The season of hygge

An open book in front of a fireplace - it must be hygge

My three winters in Copenhagen taught me the true value of hygge for coping with the long winter nights. A pop culture buzzword a few years ago, the Danish concept of hygge is hard to translate—despite many books valiantly making the attempt. The literal rendering of the word is being cosy, but the Danes embrace hygge as much more than woolly sweaters and an Instagramable wood fire. It’s about creating a sense of happiness and belonging, feeling content and safe and comfortable.

Yes, watching Netflix in your pyjamas can certainly be cosy, but solo binging the newest season of The Crown (how great is Olivia Colman?) misses out on the communal aspect of the Danish concept. Hygge is not just lighting candles for a gloom-busting glow, it’s sharing that glow with friends, family, and sometimes even strangers. It’s huddling around a Weihnachtsmarkt stall with a mug of something warm. Sharing a table at a quaint café or luxuriating in the warmth of a sauna. It might even be joining an event at Literatur Haus or relaxing with a slow-moving yoga class (perhaps with me at Younion Yoga in Kreis 6?). And yes, it’s sometimes drinking far too much and dealing with the jackhammers in your head the next morning—or at least that’s how the Danes do it!

With almost a month until the days start to get longer again and rain in the forecast (at least in Zürich) let hygge be your secret weapon to escape the darkness—without needing to get on a plane. Create a warm, welcoming atmosphere where ever you are, let yourself get snuggy, and make the most of the people and events around you to bring out those feelings of happiness and belonging.

No matter how you embrace the dark season, stay warm, stay dry—and enjoy the hygge!


Adapted from my original post at Impromptue.ch


A very personal library

Escalators in Copenhagen's central libraryWhen I first moved from Canada to Europe in 2013, one of the hardest tasks was to dramatically reduce my personal library. Over the course of many years and two university degrees, I had collected over 400 books and I knew it was unreasonable to move or store them all. Print books take up a lot space and are a pain to ship!

I gifted many titles to friends, donated the rest and said farewell to all but a handful of print books. My collection shifted to digital format (thank goodness for iBooks!) and I resolved to stay out of bookstores in case the temptation to rebuild my collection was too strong.

Despite having millions of books available electronically, there’s something special about turning physical pages and getting a library card was at the top of my to-do list after moving to Copenhagen in September 2016. Before I had even received my yellow health card (a must for anyone settling in Denmark!), I was at the main library on Krystalgade bumbling through the process of setting up a library account.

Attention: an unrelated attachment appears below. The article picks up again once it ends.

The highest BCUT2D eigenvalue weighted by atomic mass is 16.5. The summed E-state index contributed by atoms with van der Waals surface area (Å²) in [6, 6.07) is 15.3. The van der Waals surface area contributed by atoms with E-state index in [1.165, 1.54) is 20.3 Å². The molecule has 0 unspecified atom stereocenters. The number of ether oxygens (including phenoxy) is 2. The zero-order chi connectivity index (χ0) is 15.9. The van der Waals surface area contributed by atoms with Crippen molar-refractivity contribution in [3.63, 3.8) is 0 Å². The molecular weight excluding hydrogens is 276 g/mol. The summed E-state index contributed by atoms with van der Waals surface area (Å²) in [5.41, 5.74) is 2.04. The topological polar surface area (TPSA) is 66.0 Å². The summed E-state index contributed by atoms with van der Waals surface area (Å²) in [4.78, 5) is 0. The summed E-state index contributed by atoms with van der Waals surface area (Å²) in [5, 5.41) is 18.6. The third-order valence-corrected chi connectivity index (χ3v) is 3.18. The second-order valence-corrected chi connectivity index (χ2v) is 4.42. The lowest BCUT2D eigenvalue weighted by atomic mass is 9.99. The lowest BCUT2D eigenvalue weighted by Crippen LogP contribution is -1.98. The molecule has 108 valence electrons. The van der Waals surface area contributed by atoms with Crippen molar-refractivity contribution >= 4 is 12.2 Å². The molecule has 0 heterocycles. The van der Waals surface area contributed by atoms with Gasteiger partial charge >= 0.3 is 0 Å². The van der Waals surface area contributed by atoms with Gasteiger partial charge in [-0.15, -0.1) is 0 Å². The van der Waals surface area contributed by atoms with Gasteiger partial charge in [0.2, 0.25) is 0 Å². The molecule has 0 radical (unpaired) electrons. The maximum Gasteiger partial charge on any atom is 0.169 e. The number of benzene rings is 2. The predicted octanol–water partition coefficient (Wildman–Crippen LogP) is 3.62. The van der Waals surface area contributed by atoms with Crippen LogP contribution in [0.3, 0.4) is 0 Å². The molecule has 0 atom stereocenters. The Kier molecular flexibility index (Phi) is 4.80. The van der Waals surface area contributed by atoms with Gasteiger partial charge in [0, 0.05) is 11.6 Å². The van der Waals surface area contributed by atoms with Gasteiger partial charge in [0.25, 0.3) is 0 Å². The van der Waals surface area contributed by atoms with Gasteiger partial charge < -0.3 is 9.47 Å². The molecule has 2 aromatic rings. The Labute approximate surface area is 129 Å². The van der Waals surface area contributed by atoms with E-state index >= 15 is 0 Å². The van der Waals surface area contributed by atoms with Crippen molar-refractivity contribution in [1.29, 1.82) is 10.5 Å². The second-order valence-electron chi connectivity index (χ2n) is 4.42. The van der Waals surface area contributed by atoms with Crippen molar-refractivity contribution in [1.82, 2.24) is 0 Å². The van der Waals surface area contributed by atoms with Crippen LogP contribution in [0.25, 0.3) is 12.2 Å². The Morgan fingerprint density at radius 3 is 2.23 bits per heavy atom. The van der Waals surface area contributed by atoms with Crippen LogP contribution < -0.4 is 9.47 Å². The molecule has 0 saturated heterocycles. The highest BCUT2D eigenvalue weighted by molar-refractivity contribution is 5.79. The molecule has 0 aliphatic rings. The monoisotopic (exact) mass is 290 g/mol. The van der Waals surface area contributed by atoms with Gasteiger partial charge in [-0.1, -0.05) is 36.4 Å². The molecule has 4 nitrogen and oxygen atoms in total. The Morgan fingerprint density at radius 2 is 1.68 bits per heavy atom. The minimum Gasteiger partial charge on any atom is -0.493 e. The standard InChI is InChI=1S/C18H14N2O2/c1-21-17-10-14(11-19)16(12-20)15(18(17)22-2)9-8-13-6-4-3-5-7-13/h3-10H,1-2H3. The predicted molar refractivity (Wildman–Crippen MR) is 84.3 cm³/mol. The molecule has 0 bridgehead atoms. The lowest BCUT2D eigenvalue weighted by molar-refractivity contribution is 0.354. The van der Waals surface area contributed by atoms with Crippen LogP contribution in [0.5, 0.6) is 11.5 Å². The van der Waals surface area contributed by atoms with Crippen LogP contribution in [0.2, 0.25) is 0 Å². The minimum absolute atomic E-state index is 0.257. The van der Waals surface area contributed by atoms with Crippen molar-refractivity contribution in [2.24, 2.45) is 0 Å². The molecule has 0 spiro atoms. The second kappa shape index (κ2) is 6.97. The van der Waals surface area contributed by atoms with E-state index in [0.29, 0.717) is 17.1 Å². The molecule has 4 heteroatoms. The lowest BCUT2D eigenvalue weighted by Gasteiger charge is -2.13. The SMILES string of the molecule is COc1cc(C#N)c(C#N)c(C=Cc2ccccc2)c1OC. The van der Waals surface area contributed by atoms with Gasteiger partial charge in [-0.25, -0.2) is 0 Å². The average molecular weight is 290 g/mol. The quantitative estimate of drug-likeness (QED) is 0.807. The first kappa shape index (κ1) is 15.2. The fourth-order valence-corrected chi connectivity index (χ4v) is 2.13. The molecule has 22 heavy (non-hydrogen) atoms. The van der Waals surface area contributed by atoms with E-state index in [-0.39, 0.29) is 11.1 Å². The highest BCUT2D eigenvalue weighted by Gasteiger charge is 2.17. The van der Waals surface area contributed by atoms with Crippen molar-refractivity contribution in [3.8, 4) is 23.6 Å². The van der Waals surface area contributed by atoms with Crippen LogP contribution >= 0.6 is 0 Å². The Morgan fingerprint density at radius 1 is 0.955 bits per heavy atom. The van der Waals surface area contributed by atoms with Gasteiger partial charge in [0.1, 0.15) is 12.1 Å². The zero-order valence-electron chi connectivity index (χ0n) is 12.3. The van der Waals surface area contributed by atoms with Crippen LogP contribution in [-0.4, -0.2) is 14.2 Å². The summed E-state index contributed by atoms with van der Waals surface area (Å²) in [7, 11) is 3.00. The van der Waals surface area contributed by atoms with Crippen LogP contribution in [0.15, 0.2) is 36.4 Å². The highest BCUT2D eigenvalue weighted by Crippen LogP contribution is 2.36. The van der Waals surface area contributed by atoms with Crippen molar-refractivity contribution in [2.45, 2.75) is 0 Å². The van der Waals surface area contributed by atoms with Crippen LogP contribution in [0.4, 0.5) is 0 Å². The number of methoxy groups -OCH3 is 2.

Library card in hand, I wandered the many floors at the main library enjoying the range of materials, marvelling at the intermixed languages in the non-fiction section (Danish, Swedish, German, English, French – all side by side!) and trying to determine how the subjects were organised. As a life-long lover of libraries, I often visit public libraries when travelling and I’m fascinated by the differing classification systems – I still don’t understand the Danish scheme!

I’ve since become familiar with Østerbro’s two local libraries, attended author talks at the Black Diamond and discovered that my yellow health card is also my library card – no need for one more thing in my wallet! I’m impressed by how much Danes care about the written word, as demonstrated by the striking architecture of the Black Diamond, the wealth of the library’s collections and the ability for users to access local libraries after-hours.

I am also delighted by the ‘Hygge only’ zone at the main library: a sign directs visitors to use the space for reading or chatting – no phones or computers. ‘Hygge’ is one aspect where I notice that Denmark has a surprisingly different culture from Canada or Germany (where I lived in 2013-14). I’ve jumped into Danish culture by studying Danish, watching Olympic curling on DR, experiencing May Day at Fælledparken, making pilgrimages to H.C. Anderson’s hometown and the Dybbøl windmill, overindulging at Julefrokost celebrations and cycling just about everywhere and I’m still uncovering all that Denmark has to offer.

In spite of warnings about the Danes’ frosty nature towards strangers, I’ve been welcomed warmly by people at the two yoga studios where I teach. I have Danish and expat friends, can order pastries and engage in small talk in Danish, but it’s really the library system that makes me feel like I belong. Spotting titles I used to own on the shelves of my local library in Østerbro cements the feeling that Copenhagen is home and satisfies my desire to read ‘real’ books – without the need to build a personal library again!